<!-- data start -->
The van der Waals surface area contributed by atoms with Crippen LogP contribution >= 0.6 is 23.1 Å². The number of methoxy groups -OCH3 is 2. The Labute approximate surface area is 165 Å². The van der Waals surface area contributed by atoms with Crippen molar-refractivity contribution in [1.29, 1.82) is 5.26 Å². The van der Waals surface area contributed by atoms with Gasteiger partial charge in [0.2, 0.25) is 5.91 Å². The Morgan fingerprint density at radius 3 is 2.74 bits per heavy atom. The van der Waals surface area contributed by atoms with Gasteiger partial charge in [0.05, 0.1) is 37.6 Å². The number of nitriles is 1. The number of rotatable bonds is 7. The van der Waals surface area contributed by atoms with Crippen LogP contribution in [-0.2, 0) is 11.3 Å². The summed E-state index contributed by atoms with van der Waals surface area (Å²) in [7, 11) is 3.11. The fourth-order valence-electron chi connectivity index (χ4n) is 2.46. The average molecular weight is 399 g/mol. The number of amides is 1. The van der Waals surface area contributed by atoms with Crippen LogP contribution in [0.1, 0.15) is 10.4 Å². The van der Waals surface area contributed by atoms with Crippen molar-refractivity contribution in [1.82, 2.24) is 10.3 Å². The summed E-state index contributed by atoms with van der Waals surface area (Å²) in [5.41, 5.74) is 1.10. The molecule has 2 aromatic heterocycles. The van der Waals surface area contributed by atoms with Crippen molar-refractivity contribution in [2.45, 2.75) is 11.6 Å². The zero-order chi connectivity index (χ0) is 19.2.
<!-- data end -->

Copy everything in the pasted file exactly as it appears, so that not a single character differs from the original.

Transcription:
The van der Waals surface area contributed by atoms with Crippen LogP contribution >= 0.6 is 23.1 Å². The number of methoxy groups -OCH3 is 2. The Labute approximate surface area is 165 Å². The van der Waals surface area contributed by atoms with Crippen molar-refractivity contribution in [1.29, 1.82) is 5.26 Å². The van der Waals surface area contributed by atoms with Gasteiger partial charge in [0.2, 0.25) is 5.91 Å². The Morgan fingerprint density at radius 3 is 2.74 bits per heavy atom. The van der Waals surface area contributed by atoms with Gasteiger partial charge in [0.05, 0.1) is 37.6 Å². The number of nitriles is 1. The number of rotatable bonds is 7. The van der Waals surface area contributed by atoms with Crippen LogP contribution in [-0.2, 0) is 11.3 Å². The summed E-state index contributed by atoms with van der Waals surface area (Å²) in [7, 11) is 3.11. The fourth-order valence-electron chi connectivity index (χ4n) is 2.46. The average molecular weight is 399 g/mol. The number of amides is 1. The van der Waals surface area contributed by atoms with Crippen LogP contribution in [0.1, 0.15) is 10.4 Å². The van der Waals surface area contributed by atoms with Crippen molar-refractivity contribution in [1.82, 2.24) is 10.3 Å². The summed E-state index contributed by atoms with van der Waals surface area (Å²) in [5.41, 5.74) is 1.10. The molecule has 2 aromatic heterocycles. The van der Waals surface area contributed by atoms with Crippen molar-refractivity contribution in [2.45, 2.75) is 11.6 Å². The zero-order chi connectivity index (χ0) is 19.2.